But other than Lepa Brena’s 2017 song “Zar je važno da l’ se peva ili pjeva,” which arguably falls in the love scam category anyway, I’ve found no examples of New Yugoslavism made after 2015.
So what to make of New Yugoslavism?
On the personal level, I’d attribute the music of New Yugoslavism to the artists, most of whom were born in the 70s and 80s, dealing with their middle age. It is at that life stage that we look back on our past, not without some nostalgic longing, evaluate the present, and critically look to the future to decide how we want to spend the rest of our lives, perhaps remixing some of that past into the new version of our selves.
On the macro level, Mitja Velikonja somewhat disappointingly concludes, “this music has limited political and cultural reach.”
The main contribution of this music is “by questioning and counterbalancing Yugophobic discourses” by means of “parodic glorification of the former socialist Yugoslavia.” The music raises and at the same time lightens a delicate topic. Parody, after all, is a form of resistance against something in that it lampoons it. On top of that, the party-party tone of many of these songs has a therapeutic, cathartic impact.
From another angle, this music juxtaposes life in Yugoslavia, where we had so much in common, with nationalism, which separates people. Togetherness versus otherness, so to speak. By presenting a positive image of Yugoslavia it rehabilitates it, albeit in a musealized, retro form, and presents it as a historical, already realized alternative to today. Indeed, though the music may be politically harmless, it does raise the question of what ifs.
Let the great Mitja Velikonja have the final word on New Yugoslavism: “It points to the real, although miserably failed alternative, so that we can become aware of those alternatives that are available today.”
PETER KORCHNAK: That’s all for this episode of Remembering Yugoslavia, thank you for listening and rocking out. Find additional information, videos and lyrics to all the songs played as well as a bunch of others, and the transcript of this episode, at RememberingYugoslavia.com/Podcast.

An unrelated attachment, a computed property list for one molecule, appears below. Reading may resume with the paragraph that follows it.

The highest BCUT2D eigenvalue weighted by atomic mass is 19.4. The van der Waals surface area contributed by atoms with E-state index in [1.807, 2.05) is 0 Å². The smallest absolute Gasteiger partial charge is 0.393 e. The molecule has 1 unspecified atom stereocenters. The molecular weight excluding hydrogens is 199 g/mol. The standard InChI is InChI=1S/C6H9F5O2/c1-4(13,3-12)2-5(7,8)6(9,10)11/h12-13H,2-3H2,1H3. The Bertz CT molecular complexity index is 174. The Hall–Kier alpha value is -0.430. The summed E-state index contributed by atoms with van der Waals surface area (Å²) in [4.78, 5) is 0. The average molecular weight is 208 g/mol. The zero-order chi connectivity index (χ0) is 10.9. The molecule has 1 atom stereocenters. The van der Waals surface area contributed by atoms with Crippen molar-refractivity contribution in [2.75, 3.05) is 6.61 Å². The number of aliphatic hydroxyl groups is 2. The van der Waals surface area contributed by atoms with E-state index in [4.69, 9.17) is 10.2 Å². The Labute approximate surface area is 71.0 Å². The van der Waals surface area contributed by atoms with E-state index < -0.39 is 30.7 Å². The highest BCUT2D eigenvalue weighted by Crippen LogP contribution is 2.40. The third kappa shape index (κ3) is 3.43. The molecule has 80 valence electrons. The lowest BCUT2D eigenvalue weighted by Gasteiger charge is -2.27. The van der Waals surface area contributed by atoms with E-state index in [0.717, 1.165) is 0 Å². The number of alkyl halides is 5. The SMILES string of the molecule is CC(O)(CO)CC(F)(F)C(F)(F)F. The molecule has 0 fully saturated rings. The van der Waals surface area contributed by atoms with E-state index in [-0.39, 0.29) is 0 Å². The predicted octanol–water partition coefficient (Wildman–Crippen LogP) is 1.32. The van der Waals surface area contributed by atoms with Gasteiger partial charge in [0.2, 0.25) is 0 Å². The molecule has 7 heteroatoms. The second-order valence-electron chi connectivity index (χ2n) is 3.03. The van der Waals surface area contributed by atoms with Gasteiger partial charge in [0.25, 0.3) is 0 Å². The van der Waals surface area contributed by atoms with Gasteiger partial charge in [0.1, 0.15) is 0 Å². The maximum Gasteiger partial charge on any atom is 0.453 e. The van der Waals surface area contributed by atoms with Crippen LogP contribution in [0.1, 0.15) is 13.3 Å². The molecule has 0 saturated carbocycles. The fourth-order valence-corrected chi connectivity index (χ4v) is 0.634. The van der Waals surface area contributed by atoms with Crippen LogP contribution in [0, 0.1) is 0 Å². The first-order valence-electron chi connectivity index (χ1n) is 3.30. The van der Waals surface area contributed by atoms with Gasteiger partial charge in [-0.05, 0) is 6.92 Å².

Thanks to all the musicians and their record labels who so generously granted their permission for their songs to be featured. Special thanks to Ivana Beronja and Maja Pupovac.
I am Peter Korchňak.
Additional Songs of New Yugoslavism
“Brigita (Z Ulice Maršala Tita)” by Mi2 (1998)
“Muzej Revolucije” by Zabranjeno Pušenje (2009)
“Lew’s Yugoslavia” by Roy de Roy (2011)
“Druže Stari” by Karne (2012)
“Yugo” by Rock Partyzani (2013)
“Vučiji rep” by PUF feat. Otac Makarije (2017)
Sources and Resources
Sources quoted or specifically used in this episode are in bold.
- Baković, Ivica. “(Jugo)Nostalgija kroz naočale popularne kulture.” Filološke studije No. 2, 2008
- Hadžić, Fatima and Amra Toska. “Transformations of popular music after the dissolution of socialist Yugoslavia: the ‘post-Dayton’ alternative music scene in Bosnia and Herzegovina.” In: Music in Society. The collection of papers, 9th International Symposium Music in Society, Sarajevo, October 23–26, 2014
- Nostalgia, Loss and Creativity in South-East Europe: Political and Cultural Representations of the Past. This Is a Country for You”: Yugonostalgia and Antinationalism in the Rock-Music Culture of Bosnia and Herzegovina.” In:
- Petrov, Ana. “Yugonostalgia in the market: Popular music and consumerism in post-Yugoslav space.” Muzikološki Zbornik Vol. 53 No. 1 (2017): 203-215
- Petrov, Ana. “Yugonostalgia as a Kind of Love: Politics of Emotional Reconciliations through Yugoslav Popular Music.” Humanities Vol. 7 No. 4 (2018): 119
- Velikonja, Mitja. Rock’n’retro: Novi jugoslavizem v sodobni slovenski popularni glasbi / Rock’n’Retro: New Yugoslavism in Contemporary Popular Music in Slovenia. Translated from the Slovenian by Olga Vuković. Ljubljana: Založba Sophia, 2013